Carlisle herald. (Carlisle, Pa.) 1845-1881, June 03, 1864, Image 2

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Vii. ole
Friday, Jane - 3, INC
S. M. PETTENGILI. it. Co.,
NO. 37 Park Row, New York, Aral 0
State St. Boston, aro env Agents foe th, it,, A ,
In those cities. and are autherize.l to talze Advertise
ments and Subscriptions for us at our lowe4 rates.
The People's Choice for President,
Ile" . GONE TO THE FRONT —The Provost
Guards hitherto stationed in the various cities
.c.and towns over the country, have been ordered
to the front. This shows that the Govern
ment is determined to put the rebellion
through now
ONE VOTE. —ln Poster's Lives of (lie Brit,
dill Statesmen, occurs the following passage:
Cromwell hail oflitirod himself as a member
for Cambridge ; his epronent was John C!cve
land. Tie now t si iilatinately fierce, and
ended icimin, at last, by the
majority of a single l e. "That soft," ex
claimed Ca reland, "tilat vote—that single
vote—bath ruined boll church and :4111 o."—
Everybody the lon-t
knows to whal cx'ent tho In icej as ft i
filled. The vine ca-t nlnries 1. hi s hut].
r,-‘ , Drx. Ilon. R. Uir r, of
Ohio, 15. S. Con-a.l 10, d0..11 ,(I.ldonly
ict l iNfelttrenl, on la •L ,y evening, at thp
ap e l . 3dfG9 ye r.:••• `.[r. (;;1n.n.n..; wo, I
n ' i ll
adford Cou:dy, I [:t al
the early al:o nI is ar- Coon
ty, Ohio, iii tl,e Wvsto:n fAttto..ts lor
its devotion to (ho 1111111 H. Of teti at thtl
hula❑ liberty. lit. 1.. w with t ht•
coutinued uli ri I H'
years. Ile was tii rc i
Lr - •.r'i t w ~tl
ponent e of !-!ft vcry
attached to his c I
of petition, tidy,
very and the rave
Columbia, :led. cl, t:
',..3outhern Ci ar 11 t!
ly male to crl,ture
manners of the el,iv
loyal ell men 11,- 1..
just as his r 2, eq
a Le I u 1
the Fran',
Jud;cl,kl,l ut7, t n 1
by "tho
Zinged, a rem v•
lure ; bat he 1C: l. I
to t7./111 , 1 , 11 , , t
Htand ill Euiport
r;:bellbya !lb 1 i'f+
lected by t!u L
ISCA, nnl rvls
cot per.,:eLa
whence ou I
much trouble, is as i
land Conventic,n, c 1' 1., a,
r , ,litical \
'ivo been thruwn to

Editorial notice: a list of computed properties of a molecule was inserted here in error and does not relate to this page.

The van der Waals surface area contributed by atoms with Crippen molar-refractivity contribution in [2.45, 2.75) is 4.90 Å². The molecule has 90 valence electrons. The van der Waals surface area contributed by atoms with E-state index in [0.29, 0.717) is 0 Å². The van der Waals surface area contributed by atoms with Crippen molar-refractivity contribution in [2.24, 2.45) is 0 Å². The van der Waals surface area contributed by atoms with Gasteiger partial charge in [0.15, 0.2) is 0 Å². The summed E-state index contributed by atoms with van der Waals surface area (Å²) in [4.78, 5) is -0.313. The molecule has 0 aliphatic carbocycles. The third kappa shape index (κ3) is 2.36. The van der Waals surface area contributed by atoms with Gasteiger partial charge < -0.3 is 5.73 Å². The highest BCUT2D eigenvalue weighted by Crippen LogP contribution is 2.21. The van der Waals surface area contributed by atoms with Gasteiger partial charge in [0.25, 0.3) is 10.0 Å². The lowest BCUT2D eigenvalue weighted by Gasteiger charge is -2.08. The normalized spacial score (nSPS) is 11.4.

the in u
li6hes the
exclusion i p ; fro.:(c.i.
(1:I I' ent-:
arc extreme! , s,li,!tiet:t
cociternpl:l:i.l gmlicrio;;
cans, nal I, lrful till: it taig',lt I,L a fziINIFO
licit to it, time an I
deed, so strangely solieiton-' 11:,ve the corper
beads become on this sul.jrzt that it H darkly
hinted that tl,e copperlitool ennven.i,n d
for Chicago nl ui letwd, lind the
prciceedil,gi of (he CRIIC:IVO nt l'icve:au 1 a
dopte 1
The victor
sad dilemma of the co i Tt.t!teti
every blow struck by utll' V:cl o. uns tru line
death to coppt‘rheAki
- li.~ i!H%S.':r
Iteligiou3 Intellig3nce
The following elc lnrel p-r:.g•upli is taken
from the addrei , s of Rev. Mr. m the Ai
rican \I E. Chinch, one of flirfie I
the General Conference or the M L: C,ttlt
now in beees.ion in Ploi
Church of Christ oitt•t take her place ns the
vanguard oh the mighty Lost el ( of in the
reformation of the world, and ad ether ap
pliances will follow in Om ;rain. Our Con.
ferenco is pleased, (Lore] re, to learn this
tendency of ye ur Church, Om :\ killer of 1\ loth •
odism iu (his country, to the recognition of
this principle su long Irdinplt in tho
We pray that wo may prove onraelves worthy
of this recognition of manhood. It. is our in
nate being to Le grateful for invocs bestowed.
Favors we engrave upon the imp:id:di:l'ole to.
blots of our hears, while injuriei nvitin too are
like sentences written upon tile drifti.. i ; sand."
This indicates that n coLre 1 man's wind is
capable of mental culture !
The Lulepend,nt says the we:l huowu :11 eth -
odist clergyman, Rev. John McCiintock, D.
D. who has spent the last two ycais as ins
tor of the American C , .apel has re
turned to New York ; and we should be' glal
to hoar of him as ovel-whelmed with the
thanks of his fellow citizens, for many ;Nod
services to the American cause while abroad.
It further says we desire to make a conspicu
ous record of the following reslution adopted
at the Into meeting of the American and For
eign Christian Union, because every word of
it is richly deserved: ''Received, That the
thanks of - thisineeting i as representatives -of
our fellow-citizens, be given to the Rev. Dr.
McClintock, f6r his valuaLie services in yin
dieating his traduced country before the peo
ple of Europe."
A mooting was hell some days since at the
Cooper Institute, New Ycrk, to adopt a plan
for sending ohristian ministers and lecturers